device (Kindle) plus distribution platform (Amazon ebook
store) will be the killer combination? Many publishers are
watching the mobile space with interest, and even more are
observing Apple particularly closely to see how the iPhone
and the iTouch perform, and whether either is widely adopted as a reading device. Both devices are already very text
capable and Apple is likely to improve these capabilities. As
Adam Hodgkin points out in a November 2007 post on his
Exact Editions blog, Amazon versus Google for Ebooks? 76:
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http://exacteditions.blogspot.com/2007/11/amazon-versus-google-forebooks.html

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Google with its Book Search 77 program and its alliances with libraries 78 is going to occupy the place
that would otherwise appear to be Amazon’s of becoming our preferred source of access to published
literature. Amazon seems to have taken a wrong turn
in supposing that distribution, rather than access and
search, is the key challenge for digital print.
The TeleRead 79 blog has been giving the most
thorough all-round coverage of the Kindle and Sony
ebook readers. David Rothman who blogs many of
the TeleRead pieces admits to being close to being a
Kindle supporter 80; he probably would be, if only it
eschewed DRM and embraced the ePub 81 open
ebook standard. But what would Google say to the
ePub format? Google will ignore ePub, which is inimical to their advertising business model. The Google
Book Search approach makes downloads irrelevant
(the downloads GBS provides are very clunky, much
less usable than the online GBS). In fact, for Google,
downloads are just as outmoded and unneccessary as
DRM.
Google and Apple, between them already have the
solution for ebooks (and it’s not a download solution).
Read and search on your iPhone and access via a Web
browser, anything in print can be handled that way.
More to the point: everything in print can be handled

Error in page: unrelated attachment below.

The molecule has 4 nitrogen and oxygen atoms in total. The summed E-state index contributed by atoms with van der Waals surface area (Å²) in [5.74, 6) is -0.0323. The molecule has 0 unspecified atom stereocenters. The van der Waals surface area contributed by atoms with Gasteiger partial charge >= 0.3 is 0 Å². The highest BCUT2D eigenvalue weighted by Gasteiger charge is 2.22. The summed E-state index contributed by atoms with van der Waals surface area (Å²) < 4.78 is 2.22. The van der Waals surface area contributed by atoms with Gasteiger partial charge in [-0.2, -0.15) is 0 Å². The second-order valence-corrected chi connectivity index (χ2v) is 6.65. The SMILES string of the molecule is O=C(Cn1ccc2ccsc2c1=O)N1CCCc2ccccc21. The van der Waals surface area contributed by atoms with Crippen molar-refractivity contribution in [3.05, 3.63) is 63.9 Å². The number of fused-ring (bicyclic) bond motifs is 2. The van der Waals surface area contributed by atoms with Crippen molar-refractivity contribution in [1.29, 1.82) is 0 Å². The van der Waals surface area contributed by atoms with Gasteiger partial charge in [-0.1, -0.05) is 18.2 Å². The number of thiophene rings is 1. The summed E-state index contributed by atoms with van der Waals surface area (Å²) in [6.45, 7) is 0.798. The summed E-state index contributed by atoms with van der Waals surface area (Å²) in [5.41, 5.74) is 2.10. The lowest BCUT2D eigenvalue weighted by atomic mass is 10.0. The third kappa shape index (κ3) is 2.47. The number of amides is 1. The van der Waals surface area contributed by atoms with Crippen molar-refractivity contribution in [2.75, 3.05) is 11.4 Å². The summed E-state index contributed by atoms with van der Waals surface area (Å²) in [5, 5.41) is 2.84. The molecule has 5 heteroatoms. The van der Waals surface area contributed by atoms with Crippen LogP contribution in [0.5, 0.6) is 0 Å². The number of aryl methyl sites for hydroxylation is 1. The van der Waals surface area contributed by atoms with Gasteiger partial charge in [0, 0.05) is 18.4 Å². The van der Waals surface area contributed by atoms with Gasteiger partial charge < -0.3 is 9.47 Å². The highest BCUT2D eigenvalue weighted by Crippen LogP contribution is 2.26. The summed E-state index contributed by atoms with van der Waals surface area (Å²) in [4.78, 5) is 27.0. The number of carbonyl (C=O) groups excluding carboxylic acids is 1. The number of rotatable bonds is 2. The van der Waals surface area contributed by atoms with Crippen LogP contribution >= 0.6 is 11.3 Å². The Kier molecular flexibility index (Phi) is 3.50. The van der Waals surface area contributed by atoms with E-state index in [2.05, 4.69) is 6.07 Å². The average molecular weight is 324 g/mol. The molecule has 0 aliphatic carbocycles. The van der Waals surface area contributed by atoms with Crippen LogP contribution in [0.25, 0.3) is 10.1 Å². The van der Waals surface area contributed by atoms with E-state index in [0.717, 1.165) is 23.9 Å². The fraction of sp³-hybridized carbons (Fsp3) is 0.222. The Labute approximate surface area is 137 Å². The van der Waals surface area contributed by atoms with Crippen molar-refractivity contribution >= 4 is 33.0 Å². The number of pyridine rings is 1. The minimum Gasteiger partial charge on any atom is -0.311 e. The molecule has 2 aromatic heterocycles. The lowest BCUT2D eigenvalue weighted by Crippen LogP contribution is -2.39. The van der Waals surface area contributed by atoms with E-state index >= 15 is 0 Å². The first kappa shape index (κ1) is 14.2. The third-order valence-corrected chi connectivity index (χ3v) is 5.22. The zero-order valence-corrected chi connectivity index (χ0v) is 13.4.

that way. Everything will be searched via the Web,
everything will be accessed via the Web. Downloads

http://books.google.com/
http://www.managinginformation.com/news/content_show_full.php?
id=5547
79
http://www.teleread.org
80
http://www.teleread.org/blog/2007/11/24/motley-fool-challenges-kindlesellout-ballyhoo-oh-and-how-about-the-segway/
81
http://www.openebook.org
77
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are pretty much of an irrelevance. The question is:
what do authors and publishers plan to do about that?
Answer: “Maybe the publishers should themselves
try selling/granting access direct.” Aside from Google
with its Book Search, the publishers are the other variable in the market-place which has a promising opportunity if the Amazon Kindle download system
bombs. ... After all, scientific and technical publishers
have made a reasonable fist of creating a digital market for their STM periodicals. Book publishers need to
create access opportunities and figure out how to sell
digitally direct.
The question really is no longer, “Will consumers read on
screens in the future?” or “Will all content be found on the
Internet?” The question is rather, “How will consumers read
on screens in the future?” and “How will all content be found
on the Internet?” And as publishers have been latecomers
to the online party, the question lurking behind all of this is
what, if any, role do publishers have in the digital future? It’s
a future which is not too distant and in which texts are potentially increasingly inter-related, multiple information sources and media types are mashed, and a combination of
search and social networks provides the gateway and the
guide to content online.
Perhaps publishers might position themselves in new intermediary roles: helping authors to write through platforms,
or bringing authors and readers together in new and creative
ways. However, by and large, on a strictly technical level at
least, publishers aren’t needed at all for these functions.
There is a tremendous amount of available application software online which can bring most of this about. Initiatives
such as Amazon’s CreateSpace bring authors and readers
together and then apply the “Wisdom of Crowds” to ensure

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that the best and most popular content rises to the top. Perhaps it could be argued that publishers will always be required in order to bear—or at least share—the financial risk
of publishing a work, but again, with print distribution out of
the equation, and with print on demand offering the ability